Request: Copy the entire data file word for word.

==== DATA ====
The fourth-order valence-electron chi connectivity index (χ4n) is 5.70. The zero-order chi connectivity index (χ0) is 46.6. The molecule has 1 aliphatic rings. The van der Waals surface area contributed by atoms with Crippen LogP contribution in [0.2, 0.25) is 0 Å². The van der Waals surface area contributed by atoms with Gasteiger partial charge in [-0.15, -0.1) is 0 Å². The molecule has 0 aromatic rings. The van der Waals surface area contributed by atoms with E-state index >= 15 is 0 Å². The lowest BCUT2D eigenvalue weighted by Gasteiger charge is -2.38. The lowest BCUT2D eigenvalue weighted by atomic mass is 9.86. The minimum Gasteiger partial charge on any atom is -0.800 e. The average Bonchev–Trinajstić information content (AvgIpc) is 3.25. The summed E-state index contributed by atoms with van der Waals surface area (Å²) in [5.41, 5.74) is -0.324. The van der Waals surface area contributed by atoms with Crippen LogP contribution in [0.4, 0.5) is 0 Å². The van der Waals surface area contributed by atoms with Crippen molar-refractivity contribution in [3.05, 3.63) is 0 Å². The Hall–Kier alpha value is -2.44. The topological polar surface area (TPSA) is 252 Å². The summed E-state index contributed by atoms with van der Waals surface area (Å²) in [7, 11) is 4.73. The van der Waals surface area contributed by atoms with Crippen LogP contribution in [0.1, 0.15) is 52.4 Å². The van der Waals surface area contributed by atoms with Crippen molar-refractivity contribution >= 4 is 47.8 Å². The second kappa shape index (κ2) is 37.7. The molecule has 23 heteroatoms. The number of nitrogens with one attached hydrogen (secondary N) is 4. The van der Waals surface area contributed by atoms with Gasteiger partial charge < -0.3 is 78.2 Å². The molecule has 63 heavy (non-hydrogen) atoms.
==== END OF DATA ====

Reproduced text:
The fourth-order valence-electron chi connectivity index (χ4n) is 5.70. The zero-order chi connectivity index (χ0) is 46.6. The molecule has 1 aliphatic rings. The van der Waals surface area contributed by atoms with Crippen LogP contribution in [0.2, 0.25) is 0 Å². The van der Waals surface area contributed by atoms with Gasteiger partial charge in [-0.15, -0.1) is 0 Å². The molecule has 0 aromatic rings. The van der Waals surface area contributed by atoms with E-state index >= 15 is 0 Å². The lowest BCUT2D eigenvalue weighted by Gasteiger charge is -2.38. The lowest BCUT2D eigenvalue weighted by atomic mass is 9.86. The minimum Gasteiger partial charge on any atom is -0.800 e. The average Bonchev–Trinajstić information content (AvgIpc) is 3.25. The summed E-state index contributed by atoms with van der Waals surface area (Å²) in [5.41, 5.74) is -0.324. The van der Waals surface area contributed by atoms with Crippen LogP contribution in [0.4, 0.5) is 0 Å². The van der Waals surface area contributed by atoms with Crippen molar-refractivity contribution in [3.05, 3.63) is 0 Å². The Hall–Kier alpha value is -2.44. The topological polar surface area (TPSA) is 252 Å². The summed E-state index contributed by atoms with van der Waals surface area (Å²) in [7, 11) is 4.73. The van der Waals surface area contributed by atoms with Crippen LogP contribution in [0.1, 0.15) is 52.4 Å². The van der Waals surface area contributed by atoms with Crippen molar-refractivity contribution >= 4 is 47.8 Å². The second kappa shape index (κ2) is 37.7. The molecule has 23 heteroatoms. The number of nitrogens with one attached hydrogen (secondary N) is 4. The van der Waals surface area contributed by atoms with Gasteiger partial charge < -0.3 is 78.2 Å². The molecule has 63 heavy (non-hydrogen) atoms.